The New Horror-Comedy, “The Blackening” is a Must See!

The Blackening” is a horror-comedy directed by Tim Story, begging the question, “If the entire cast of a horror movie is Black who dies first?”

The film turns the stereotypical horror trope of the Black character dying first on its head by featuring an all-Black cast fighting to survive in this soon-to-be classic.

The smart, suspenseful, satirical film unfolds as nine friends from college reunite for Juneteenth weekend at a cabin in the woods. This movie succeeds in what the typical horror movie fails to do by giving Black characters depth and relatability, which ultimately drives the film. 

Dewayne (Dewayne Perkins, also a co-writer and producer of the film), proves to be much more than a stereotypical gay best friend to loveable Lisa (Antoinette Robertson) — who is secretly back with her ex Nnamdi (Sinqua Walls). This causes tension between Lisa and Dewayne, as he has had to pick up the pieces after Nnamdi left her brokenhearted in the past. 

Allison (Grace Byers) is the biracial Hotep-esque friend with (white) daddy issues; King (Melvin Gregg) is the reformed thug with a new direction in life, Shanika (X Mayo) is the fabulous bold friend who brings the comedy, and Clifton (Jermaine Fowler) stands out as the nerdy outsider — who voted for Trump twice.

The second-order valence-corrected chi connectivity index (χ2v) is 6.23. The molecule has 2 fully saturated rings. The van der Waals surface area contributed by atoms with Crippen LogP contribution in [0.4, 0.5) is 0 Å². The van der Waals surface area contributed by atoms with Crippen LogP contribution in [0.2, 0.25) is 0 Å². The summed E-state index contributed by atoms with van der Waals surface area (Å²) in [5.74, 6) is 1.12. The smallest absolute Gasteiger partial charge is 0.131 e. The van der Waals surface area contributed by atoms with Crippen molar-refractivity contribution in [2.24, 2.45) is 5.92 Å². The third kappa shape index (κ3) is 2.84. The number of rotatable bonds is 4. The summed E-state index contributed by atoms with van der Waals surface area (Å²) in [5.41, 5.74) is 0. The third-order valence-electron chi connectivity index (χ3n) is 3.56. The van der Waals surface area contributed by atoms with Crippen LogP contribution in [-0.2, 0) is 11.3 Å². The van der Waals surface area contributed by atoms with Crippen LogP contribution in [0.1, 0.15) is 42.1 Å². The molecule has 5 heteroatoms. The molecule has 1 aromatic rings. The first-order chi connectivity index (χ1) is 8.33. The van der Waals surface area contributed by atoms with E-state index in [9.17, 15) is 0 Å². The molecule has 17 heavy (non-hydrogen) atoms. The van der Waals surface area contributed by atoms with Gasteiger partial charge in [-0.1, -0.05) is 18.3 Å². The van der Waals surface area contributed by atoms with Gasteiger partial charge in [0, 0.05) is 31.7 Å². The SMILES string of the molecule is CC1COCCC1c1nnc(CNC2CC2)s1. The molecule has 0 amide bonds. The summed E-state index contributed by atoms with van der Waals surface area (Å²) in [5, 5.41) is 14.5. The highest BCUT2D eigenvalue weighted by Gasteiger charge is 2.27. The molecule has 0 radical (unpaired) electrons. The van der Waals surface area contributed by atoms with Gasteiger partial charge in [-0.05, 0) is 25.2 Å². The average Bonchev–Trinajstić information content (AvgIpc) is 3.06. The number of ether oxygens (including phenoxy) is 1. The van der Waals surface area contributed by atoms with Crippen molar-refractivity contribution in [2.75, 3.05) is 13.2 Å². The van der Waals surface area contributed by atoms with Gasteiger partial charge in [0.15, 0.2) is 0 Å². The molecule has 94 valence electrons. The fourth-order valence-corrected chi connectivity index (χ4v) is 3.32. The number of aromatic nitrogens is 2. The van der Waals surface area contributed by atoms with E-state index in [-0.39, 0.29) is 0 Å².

After arriving at the cabin and playing a game of Spades, the group finds their way to the basement game room. There, they see a trivia board game titled The Blackening with a disturbing plastic Sambo as its centerpiece. Suddenly an old black-and-white TV turns on and a sinister figure with a blackface caricature mask appears, alerting them that their other friend Morgan (Yvonne Orji) – who arrived a day early, is being held hostage and they must play the game in order to save her.  

The group goes rounds playing essentially a high stakes Black trivia, but when a trick question causes them to lose, the masked killer demands that they sacrifice the “blackest” person in order to spare the rest. 

The concept is based on a 2018 sketch from Perkin’s comedy sketch group 3Peat, in which he also wrote and starred. Together, Perkins and co-writer Tracy Oliver (“Girls Trip”) seamlessly brought the sketch to the big screen without sacrificing the comedic and unapologetically Black elements that make this film work. 

“The Blackening” serves as a commentary on what does it truly mean to be Black? Refreshingly, it does this without falling into worn-out stereotypes, but still incorporating and celebrating shared Black experiences. We see this in the scenes where the group plays Spades, dialogue on overly sweet Kool-Aid, or when Lisa and Allison can tell what each other is thinking just by a look.  

Anyone that has screamed, “Don’t go in there!” while watching a horror movie, will enjoy this film and the hilariously self-aware characters. At one point in the movie, we watch Dewayne simply close a door that was mysteriously swung open, a movie moment much to the audience’s satisfaction. 

Although inspired by “Scary Movie,” “The Blackening” is far from a parody film — yet while a social commentary, it  doesn’t take itself as seriously as the likes of “Get Out.” It is the perfect balance of genuine horror, hilarity, and satire, that will leave you laughing and screaming till the end. 

 “The Blackening” hits theaters on June 16.